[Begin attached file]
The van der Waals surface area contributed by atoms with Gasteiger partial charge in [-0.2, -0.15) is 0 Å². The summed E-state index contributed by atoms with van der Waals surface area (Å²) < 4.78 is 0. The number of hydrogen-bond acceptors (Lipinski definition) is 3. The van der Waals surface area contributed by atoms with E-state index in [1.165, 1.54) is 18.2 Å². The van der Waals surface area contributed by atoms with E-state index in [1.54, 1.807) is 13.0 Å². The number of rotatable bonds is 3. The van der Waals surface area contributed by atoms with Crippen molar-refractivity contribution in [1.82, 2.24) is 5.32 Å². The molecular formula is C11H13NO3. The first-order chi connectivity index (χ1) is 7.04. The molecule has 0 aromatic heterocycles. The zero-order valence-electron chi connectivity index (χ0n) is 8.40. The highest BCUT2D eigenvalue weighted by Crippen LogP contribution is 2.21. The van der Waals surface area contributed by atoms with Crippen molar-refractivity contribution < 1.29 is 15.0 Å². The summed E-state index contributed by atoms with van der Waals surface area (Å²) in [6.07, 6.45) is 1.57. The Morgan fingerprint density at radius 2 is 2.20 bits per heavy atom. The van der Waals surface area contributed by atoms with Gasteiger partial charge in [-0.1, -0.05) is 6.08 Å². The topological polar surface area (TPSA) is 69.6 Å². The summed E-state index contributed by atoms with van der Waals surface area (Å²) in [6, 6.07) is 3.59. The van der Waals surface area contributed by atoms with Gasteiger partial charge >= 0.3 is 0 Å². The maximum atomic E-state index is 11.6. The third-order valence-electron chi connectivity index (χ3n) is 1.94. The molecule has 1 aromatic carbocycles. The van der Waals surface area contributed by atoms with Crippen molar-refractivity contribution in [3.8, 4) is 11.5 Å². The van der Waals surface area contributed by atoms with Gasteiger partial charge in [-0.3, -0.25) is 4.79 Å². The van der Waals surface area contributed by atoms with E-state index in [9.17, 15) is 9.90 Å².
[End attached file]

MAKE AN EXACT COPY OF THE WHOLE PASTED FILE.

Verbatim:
The van der Waals surface area contributed by atoms with Gasteiger partial charge in [-0.2, -0.15) is 0 Å². The summed E-state index contributed by atoms with van der Waals surface area (Å²) < 4.78 is 0. The number of hydrogen-bond acceptors (Lipinski definition) is 3. The van der Waals surface area contributed by atoms with E-state index in [1.165, 1.54) is 18.2 Å². The van der Waals surface area contributed by atoms with E-state index in [1.54, 1.807) is 13.0 Å². The number of rotatable bonds is 3. The van der Waals surface area contributed by atoms with Crippen molar-refractivity contribution in [1.82, 2.24) is 5.32 Å². The molecular formula is C11H13NO3. The first-order chi connectivity index (χ1) is 7.04. The molecule has 0 aromatic heterocycles. The zero-order valence-electron chi connectivity index (χ0n) is 8.40. The highest BCUT2D eigenvalue weighted by Crippen LogP contribution is 2.21. The van der Waals surface area contributed by atoms with Crippen molar-refractivity contribution < 1.29 is 15.0 Å². The summed E-state index contributed by atoms with van der Waals surface area (Å²) in [6.07, 6.45) is 1.57. The Morgan fingerprint density at radius 2 is 2.20 bits per heavy atom. The van der Waals surface area contributed by atoms with Gasteiger partial charge in [-0.1, -0.05) is 6.08 Å². The topological polar surface area (TPSA) is 69.6 Å². The summed E-state index contributed by atoms with van der Waals surface area (Å²) in [6, 6.07) is 3.59. The van der Waals surface area contributed by atoms with Gasteiger partial charge >= 0.3 is 0 Å². The maximum atomic E-state index is 11.6. The third-order valence-electron chi connectivity index (χ3n) is 1.94. The molecule has 1 aromatic carbocycles. The van der Waals surface area contributed by atoms with Crippen molar-refractivity contribution in [3.8, 4) is 11.5 Å². The van der Waals surface area contributed by atoms with Gasteiger partial charge in [-0.3, -0.25) is 4.79 Å². The van der Waals surface area contributed by atoms with E-state index in [9.17, 15) is 9.90 Å².